My view in this discussion is a combination: success is undoubtedly due to practice and luck. Only the ignorant would disagree, surely? However without certain genetic influences this practice will likely be in vein.*

    *I’m purposefully leaving out ‘intelligence’ as a measure of success as this only matters in certain fields. And of course, we still don’t really know how to reliably measure intelligence.

  5. Lloyd Morgan Post author


    I’ve taken my time to respond to your comment because as I wanted to add to it. However I find myself impotent in the face of your reply: I agree fully.

    One of the most important things you point out is Gladwell’s ad hominem response to Pinker’s review. I also felt this was particularly poor behaviour from a man who is as learned as Gladwell undoubtedly is. For those that notice his lack of response to Pinker’s points of contention, he loses some respect. This can be seen in the comments of his response. Poor show, Gladwell.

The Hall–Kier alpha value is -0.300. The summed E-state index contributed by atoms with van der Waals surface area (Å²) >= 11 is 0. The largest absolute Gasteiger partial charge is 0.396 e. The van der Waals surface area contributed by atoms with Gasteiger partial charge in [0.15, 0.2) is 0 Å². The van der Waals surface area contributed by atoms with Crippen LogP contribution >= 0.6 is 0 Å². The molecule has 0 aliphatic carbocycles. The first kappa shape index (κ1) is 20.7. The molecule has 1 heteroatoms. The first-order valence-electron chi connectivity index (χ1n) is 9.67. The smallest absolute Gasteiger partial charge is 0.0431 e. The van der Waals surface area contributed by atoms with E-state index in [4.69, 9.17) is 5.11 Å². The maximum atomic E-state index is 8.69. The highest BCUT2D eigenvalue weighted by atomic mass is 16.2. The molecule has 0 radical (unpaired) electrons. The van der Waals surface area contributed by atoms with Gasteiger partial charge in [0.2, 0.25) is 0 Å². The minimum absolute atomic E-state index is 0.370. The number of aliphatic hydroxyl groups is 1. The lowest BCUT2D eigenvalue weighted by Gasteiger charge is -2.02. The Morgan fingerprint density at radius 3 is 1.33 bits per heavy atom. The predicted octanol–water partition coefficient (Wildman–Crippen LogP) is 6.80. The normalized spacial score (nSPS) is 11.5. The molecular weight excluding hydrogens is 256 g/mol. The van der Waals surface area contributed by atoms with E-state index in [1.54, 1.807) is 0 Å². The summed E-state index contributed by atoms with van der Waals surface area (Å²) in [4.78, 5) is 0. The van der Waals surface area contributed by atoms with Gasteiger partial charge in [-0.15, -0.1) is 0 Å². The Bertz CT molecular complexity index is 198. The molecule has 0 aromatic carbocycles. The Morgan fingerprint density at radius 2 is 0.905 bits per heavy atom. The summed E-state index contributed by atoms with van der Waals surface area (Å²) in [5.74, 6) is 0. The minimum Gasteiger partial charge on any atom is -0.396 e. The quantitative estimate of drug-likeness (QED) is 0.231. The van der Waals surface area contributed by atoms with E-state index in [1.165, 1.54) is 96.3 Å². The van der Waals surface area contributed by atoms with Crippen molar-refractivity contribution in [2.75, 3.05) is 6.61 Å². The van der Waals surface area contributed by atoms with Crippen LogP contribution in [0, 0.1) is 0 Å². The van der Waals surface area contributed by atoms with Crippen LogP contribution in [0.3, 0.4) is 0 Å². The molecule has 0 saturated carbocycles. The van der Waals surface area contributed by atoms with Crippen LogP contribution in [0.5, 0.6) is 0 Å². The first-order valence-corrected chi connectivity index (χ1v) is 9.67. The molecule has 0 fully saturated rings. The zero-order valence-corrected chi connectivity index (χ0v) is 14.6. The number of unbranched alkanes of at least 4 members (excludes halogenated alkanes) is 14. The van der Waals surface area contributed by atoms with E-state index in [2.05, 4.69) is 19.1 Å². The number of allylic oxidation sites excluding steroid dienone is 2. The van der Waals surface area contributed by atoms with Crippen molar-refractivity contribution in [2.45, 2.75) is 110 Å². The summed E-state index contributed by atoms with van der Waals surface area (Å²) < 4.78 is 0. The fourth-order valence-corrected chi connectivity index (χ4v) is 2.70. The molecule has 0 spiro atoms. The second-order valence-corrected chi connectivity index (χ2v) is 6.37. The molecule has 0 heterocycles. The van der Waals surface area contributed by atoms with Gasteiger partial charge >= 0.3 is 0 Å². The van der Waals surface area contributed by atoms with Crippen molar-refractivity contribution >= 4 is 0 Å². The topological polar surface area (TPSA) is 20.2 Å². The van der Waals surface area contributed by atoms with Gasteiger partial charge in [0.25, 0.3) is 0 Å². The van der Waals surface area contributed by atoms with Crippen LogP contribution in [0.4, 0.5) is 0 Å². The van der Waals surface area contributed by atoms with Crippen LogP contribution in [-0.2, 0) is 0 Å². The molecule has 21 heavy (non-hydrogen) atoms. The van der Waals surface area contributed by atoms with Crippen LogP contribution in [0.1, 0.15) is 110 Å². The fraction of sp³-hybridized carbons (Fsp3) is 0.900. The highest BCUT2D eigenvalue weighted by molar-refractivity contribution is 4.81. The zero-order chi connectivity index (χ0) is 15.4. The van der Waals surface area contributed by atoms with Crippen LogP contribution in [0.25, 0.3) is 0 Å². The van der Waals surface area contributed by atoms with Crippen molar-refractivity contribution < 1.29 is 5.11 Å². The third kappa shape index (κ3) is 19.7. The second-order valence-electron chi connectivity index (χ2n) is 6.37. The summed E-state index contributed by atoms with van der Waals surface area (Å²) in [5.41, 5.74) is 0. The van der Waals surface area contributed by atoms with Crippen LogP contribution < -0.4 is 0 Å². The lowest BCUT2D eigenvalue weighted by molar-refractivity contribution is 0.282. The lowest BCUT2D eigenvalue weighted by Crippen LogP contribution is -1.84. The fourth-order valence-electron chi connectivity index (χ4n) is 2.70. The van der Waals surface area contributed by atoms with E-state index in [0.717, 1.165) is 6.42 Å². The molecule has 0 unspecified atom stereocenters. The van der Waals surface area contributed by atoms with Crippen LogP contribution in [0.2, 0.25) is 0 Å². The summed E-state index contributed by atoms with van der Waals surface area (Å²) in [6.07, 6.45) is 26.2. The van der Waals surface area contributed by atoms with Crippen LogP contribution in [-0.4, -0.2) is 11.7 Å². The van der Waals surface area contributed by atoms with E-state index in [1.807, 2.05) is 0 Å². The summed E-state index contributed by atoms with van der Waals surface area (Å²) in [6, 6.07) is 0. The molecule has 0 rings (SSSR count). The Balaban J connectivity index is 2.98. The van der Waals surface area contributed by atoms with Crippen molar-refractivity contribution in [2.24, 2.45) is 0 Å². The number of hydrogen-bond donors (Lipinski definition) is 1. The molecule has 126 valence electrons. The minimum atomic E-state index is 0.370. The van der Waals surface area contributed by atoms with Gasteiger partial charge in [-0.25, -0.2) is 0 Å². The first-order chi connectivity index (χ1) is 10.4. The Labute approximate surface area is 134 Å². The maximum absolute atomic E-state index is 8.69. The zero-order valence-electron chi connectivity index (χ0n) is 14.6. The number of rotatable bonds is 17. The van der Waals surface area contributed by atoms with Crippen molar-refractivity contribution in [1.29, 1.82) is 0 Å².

On the reasons behind the disagreement, however; I stand corrected. On re-reading these articles with your comment in the back of my mind I see that I interpreted it in a way that confirmed my own hypothesis and strengthened the problems I’ve had with Gladwell’s work for some time.

    Also, thank you for increasing my vocabulary: anecdata. Excellent!